Ithink that the banks have a bare faced cheek restricting how much families in mortgage arrears can spend in certain areas. It turns out that hard pressed homeowners in negative equity who are effectively trapped in a spiral of debt are being further humiliated by limits set by their banks on how and what they can spend, for instance on health insurance (as if us mere mortals have any control over the ridiculous rates charged by providers!), teenagers and phone costs.
Teenagers -as in their children. It appears they have been downgraded to a 'category' just like phone credit.
What an insult. It must be observed that in order for banks to be facilitated in imposing such restrictions the mortgage holder must be engaging with them and making an effort to confront their debt.
Is this how they are repaid? Embarrassed and patronised by a bank official who rolls out the same response to every customer and says that's just the way it is.
It is difficult enough for a person to face their bank, who are very much to blame for facilitating ridiculous mortgages in the first place, without being put on an allowance.
I heard urban myths about banks chastising customers for shopping in Tesco rather than the cheaper alternatives such as Lidl and Aldi but now I'm starting to think there might be some truth in it.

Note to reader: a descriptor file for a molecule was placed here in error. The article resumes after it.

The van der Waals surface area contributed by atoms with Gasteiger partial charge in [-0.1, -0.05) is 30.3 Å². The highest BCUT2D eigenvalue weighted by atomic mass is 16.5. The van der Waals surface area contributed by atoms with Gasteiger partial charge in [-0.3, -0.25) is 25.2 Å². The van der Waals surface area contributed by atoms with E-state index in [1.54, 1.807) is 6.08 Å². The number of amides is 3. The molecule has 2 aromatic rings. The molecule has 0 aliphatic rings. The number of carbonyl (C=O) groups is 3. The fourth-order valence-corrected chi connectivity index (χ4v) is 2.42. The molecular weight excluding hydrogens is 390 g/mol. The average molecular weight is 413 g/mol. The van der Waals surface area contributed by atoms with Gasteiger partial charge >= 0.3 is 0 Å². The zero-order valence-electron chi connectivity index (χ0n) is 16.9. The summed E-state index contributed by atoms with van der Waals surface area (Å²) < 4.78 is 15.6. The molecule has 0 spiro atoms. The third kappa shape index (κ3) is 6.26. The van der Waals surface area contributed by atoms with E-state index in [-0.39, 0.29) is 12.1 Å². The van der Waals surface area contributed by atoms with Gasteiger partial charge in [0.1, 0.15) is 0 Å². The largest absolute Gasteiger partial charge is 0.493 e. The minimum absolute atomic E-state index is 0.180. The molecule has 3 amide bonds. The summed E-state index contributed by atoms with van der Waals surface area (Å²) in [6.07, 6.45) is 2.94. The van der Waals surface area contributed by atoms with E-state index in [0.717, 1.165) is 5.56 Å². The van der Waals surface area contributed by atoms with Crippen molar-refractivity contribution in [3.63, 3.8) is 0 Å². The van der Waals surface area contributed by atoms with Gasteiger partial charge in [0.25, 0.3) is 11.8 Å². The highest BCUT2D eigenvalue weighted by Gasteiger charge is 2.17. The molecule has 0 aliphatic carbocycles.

Put it this way, if one is in arrears and trapped by negative equity then they are hardly going to be spending like there's no tomorrow anyway.
It is about making a choice about what the money is available is spent on because it is almost a given that some bills on top of the mortgage won't be paid either.
There is a severe difference between banks offering valuable and helpful financial advice and taking away a person's right to spend how they see fit for their personal household.
Looking at figures on a computer screen or on a bank statement simply cannot offer the full story.
The problem is, that the banks are still looking at people, real people as just another number.
They have a responsibility to serve their customers, the people who own them after all. I'm far from an economist but putting the squeeze on people in such a manner won't fix our financial woes any more quickly but will certainly have a detrimental impact on the emotional wellbeing of society as a whole.
People don't deserve to have their dignity eroded along with everything else.
There are some people in this country whose debt will most likely pass to the next generation and I'm sure they are berating themselves enough without the banks adding to their stress.